Author Topic: How do you reply to "Am I dressed ok for an interview?" from a stranger?  (Read 3599 times)

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Erich L-ster

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I think it's possible to tactfully critique an outfit if you did find it lacking (although that wasn't the case this time). I would say something like "Maybe you should go with a plain closed toe shoe" or "If you have a blazer it might have been better to wear that."

If you go with suggestions of individual pieces it would probably come more softly than criticizing the outfit as a whole.

jmarvellous

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I don't think a knit vest and open-toed shoes are appropriate attire for a business interview, no matter how casual the office is most days.
But if I were with her in the elevator, I'd have been very noncommittal: "Everyone has their own standards. Personally, I've always worn a suit to an interview." 

(Technically, that's not true, but it is true since I was 18 and found the cheapest suit I could manage. And until my current job, I would have been laughed at for wearing a suit to work.)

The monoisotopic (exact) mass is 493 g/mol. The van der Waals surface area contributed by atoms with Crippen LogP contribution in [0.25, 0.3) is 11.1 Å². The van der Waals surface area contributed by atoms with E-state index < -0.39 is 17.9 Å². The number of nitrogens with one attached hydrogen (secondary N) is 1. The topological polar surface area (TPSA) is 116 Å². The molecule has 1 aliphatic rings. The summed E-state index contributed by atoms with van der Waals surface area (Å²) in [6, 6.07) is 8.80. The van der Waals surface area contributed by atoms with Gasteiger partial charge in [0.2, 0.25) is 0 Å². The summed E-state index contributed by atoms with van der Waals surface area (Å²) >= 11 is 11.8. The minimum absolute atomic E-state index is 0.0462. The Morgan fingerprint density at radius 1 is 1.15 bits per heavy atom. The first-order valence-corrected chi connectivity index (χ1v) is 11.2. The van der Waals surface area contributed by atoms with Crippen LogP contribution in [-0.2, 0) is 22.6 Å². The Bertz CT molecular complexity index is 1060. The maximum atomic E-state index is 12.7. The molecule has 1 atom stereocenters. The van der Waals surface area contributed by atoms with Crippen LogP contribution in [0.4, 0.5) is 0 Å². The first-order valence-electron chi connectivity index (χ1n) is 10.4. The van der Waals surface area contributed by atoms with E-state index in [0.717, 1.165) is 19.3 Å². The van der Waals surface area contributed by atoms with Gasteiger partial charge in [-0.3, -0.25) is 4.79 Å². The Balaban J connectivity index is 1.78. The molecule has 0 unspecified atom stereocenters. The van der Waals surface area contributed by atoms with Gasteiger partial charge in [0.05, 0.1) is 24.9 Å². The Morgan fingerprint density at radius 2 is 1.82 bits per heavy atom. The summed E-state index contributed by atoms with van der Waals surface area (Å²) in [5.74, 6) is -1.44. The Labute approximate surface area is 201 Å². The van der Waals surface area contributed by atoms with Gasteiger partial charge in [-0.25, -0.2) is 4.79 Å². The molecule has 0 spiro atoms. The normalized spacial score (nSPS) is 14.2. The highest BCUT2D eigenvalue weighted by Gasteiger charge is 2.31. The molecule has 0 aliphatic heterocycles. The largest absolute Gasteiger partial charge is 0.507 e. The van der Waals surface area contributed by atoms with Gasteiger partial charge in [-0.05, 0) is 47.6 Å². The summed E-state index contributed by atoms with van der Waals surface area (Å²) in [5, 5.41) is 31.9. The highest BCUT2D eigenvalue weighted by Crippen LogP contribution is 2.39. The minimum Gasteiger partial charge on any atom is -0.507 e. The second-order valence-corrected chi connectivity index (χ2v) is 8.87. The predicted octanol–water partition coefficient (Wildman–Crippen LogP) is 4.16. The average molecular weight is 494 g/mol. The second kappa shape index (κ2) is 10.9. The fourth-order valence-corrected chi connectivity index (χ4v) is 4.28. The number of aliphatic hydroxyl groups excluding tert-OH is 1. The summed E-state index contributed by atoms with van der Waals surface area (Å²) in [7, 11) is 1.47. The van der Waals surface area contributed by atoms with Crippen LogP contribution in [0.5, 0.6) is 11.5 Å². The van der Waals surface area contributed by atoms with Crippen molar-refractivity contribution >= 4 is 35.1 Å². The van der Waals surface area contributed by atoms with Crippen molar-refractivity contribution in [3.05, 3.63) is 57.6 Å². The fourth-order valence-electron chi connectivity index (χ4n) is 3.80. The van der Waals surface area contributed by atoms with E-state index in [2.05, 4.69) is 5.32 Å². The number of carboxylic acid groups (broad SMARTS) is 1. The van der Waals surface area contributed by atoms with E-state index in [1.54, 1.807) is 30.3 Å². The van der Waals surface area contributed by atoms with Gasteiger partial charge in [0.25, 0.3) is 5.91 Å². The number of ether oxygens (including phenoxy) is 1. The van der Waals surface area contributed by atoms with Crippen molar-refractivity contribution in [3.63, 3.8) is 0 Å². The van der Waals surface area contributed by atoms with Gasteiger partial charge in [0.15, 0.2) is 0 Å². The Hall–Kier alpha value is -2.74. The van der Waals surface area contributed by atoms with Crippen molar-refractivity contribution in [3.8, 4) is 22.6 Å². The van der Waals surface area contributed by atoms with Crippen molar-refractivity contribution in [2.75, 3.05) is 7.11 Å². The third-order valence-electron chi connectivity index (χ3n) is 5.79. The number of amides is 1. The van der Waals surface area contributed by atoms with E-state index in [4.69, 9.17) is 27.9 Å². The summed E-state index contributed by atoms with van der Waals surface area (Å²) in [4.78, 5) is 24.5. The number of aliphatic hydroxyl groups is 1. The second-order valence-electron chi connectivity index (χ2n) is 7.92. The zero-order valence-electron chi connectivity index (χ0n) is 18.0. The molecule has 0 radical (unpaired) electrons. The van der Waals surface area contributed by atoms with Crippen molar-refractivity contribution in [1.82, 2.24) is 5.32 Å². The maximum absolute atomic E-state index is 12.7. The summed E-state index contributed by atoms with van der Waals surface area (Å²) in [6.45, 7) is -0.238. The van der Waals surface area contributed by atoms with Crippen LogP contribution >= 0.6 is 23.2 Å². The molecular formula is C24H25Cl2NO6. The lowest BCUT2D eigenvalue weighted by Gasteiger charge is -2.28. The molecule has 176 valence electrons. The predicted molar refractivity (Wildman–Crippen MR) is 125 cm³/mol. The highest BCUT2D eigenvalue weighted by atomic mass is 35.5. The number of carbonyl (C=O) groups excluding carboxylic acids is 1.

angilamae

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I work in recruiting and at my last job we told people to wear what you feel comfortable in but if you don't know business casual is always safe.  This is in the Seattle area though and a software company so not super formal.

At my current job, I have heard the recruiters tell the candidates NOT to wear a tie etc that it would look odd.  These are for jobs all over the place.

I tend to dress in what i guess is business casual and am usually interviewed by people in jeans. I would never consider wearing jeans though even if I knew for a fact it was allowed.  I have been the interviewer and hired someone in jeans though (for an office type job).

It seems to me that there is no real rule anymore.  I think she was dressed fine although I am a little thrown by the vest but that is probably just becuase I don't like them.
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Sophia